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Monday, December 20, 2010

Center Field Mistakes

The 7th of 12 posts that show common mistakes players make by position.

The fearless Jim Edmonds
tracks it down.
Too timid. The last thing a center fielder should be is too timid.  They are playing center field for a reason. Someone thought they could cover the most ground and probably thought they had the most athleticism and speed among the three outfielders as well.  A fearless aggression is essential for a center fielder to move from good to great.  Premiere center fielders take it personally if any ball drops in their territory without being caught.  They certainly have the most territory to cover so any hesitation in their first step jumps and approaches to fly balls will prove costly.  They want the ball hit to them and they expect to track it down every time.

Grady Sizemore about to make
a great play in shallow center.
Too deep. There are coaches who probably would disagree with this but I believe many center fielders, especially at the high school level, play too deep.  Upwards of 75% of the game of baseball occurs in the infield.  Taking this into account, most balls hit to center field are going to be in front of the center fielder.  Playing more shallow allows the center fielder to be in a position to catch more line drives and bloop hits that fall into shallow center field.  A couple reasons why center fielders play deeper is because they are more comfortable moving forward on a hit ball and fear a ball will land over their head for extra bases.  This certainly will happen every once in awhile but the benefits of reaching more balls in shallow center outweigh the few balls hit over their head.  At least in my opinion.  Keep reading to see what can help a center fielder gain more confidence on balls hit over his head.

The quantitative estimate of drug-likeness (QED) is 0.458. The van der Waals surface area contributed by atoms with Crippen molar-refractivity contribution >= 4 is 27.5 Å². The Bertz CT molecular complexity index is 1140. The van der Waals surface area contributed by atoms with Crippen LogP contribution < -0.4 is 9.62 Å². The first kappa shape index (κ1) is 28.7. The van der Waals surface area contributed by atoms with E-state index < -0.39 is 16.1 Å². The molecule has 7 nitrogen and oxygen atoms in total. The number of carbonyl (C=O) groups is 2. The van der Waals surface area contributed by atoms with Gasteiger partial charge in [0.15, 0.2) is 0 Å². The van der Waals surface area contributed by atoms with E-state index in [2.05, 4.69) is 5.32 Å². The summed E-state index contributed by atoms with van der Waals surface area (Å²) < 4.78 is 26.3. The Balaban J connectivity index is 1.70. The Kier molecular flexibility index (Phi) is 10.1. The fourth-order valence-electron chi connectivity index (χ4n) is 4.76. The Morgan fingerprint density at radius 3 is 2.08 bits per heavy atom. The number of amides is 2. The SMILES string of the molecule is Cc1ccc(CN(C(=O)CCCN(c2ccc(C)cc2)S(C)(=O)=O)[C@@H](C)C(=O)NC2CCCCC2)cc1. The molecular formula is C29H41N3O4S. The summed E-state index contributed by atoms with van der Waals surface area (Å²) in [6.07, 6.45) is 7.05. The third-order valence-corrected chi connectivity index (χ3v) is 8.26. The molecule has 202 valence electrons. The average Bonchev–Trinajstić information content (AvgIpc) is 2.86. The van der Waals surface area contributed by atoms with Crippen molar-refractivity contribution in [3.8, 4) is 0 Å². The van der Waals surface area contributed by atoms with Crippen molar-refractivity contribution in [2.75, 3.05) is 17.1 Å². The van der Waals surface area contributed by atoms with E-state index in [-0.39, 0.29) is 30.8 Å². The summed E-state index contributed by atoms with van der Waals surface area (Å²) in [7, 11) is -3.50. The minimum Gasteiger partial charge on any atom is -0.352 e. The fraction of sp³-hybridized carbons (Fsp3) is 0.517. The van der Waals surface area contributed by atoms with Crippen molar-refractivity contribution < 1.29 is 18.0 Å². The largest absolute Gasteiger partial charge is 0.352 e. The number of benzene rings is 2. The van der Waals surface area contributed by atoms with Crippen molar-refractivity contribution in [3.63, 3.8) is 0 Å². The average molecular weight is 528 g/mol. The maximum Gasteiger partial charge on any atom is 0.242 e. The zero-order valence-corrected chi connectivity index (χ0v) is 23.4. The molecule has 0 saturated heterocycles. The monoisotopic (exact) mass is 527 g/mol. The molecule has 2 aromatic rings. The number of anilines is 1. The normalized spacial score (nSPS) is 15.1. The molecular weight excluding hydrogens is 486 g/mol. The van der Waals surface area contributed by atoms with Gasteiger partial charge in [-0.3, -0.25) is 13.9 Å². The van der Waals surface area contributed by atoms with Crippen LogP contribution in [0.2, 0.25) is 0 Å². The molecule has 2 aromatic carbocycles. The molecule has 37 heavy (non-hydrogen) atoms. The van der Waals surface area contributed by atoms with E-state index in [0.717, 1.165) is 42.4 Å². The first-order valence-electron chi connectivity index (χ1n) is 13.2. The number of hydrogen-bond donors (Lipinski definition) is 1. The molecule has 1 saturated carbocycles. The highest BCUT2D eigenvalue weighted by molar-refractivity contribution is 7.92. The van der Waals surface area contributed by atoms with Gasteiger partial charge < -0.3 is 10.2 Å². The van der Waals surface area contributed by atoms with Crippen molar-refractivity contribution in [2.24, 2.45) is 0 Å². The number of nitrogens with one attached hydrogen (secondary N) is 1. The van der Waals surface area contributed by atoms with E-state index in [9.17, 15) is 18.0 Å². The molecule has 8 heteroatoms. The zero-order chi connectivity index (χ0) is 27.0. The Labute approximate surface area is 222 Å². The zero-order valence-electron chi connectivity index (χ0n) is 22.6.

Leave the batting practice
socializing to the pitchers.
Too lazy during batting practice.  The first two mistakes so far have been playing too timid and playing too deep.  Practicing outfield work during batting practice is single handedly the best way for any center fielder (and other outfielders as well) to correct these mistakes and improve their defense.  Having coaches hit fly ball after fly ball is no replacement for reading the baseball off the bat during batting practice.  Too many players who are out in the field during batting practice use that time to socialize and hang out until it is their turn to hit.  Premiere center fielders use the time differently.  They treat it like a game where their job is to get to and catch every ball hit into center field.  By doing this, they are getting experience going every which way to get balls, they are working on their jumps, they are anticipating where balls will be hit, and to address the previous mistake, they are working on going after balls over their head.  Taking this approach to batting practice gives center fielders more confidence to attack fly balls come game time and also gives them more confidence to play a bit more shallow since they know they can go back well on balls over their head.   

Too quiet.  Like I mentioned in the post about mistakes catchers make, center fielders need to be the most vocal member of the outfielders.  They are the coach in the outfield and should be constantly reminding the other two outfielders of things they need to know.  Where batters hit the ball in previous at-bats.  Which runners can run and which ones can't.  The score.  The outs.  Any piece of information that would impact how an outfielder should play should be passed along by the center fielder.  College coaches and professional scouts notice that so a center fielder cannot afford to be silent on the field.

Tomorrow:  Right field

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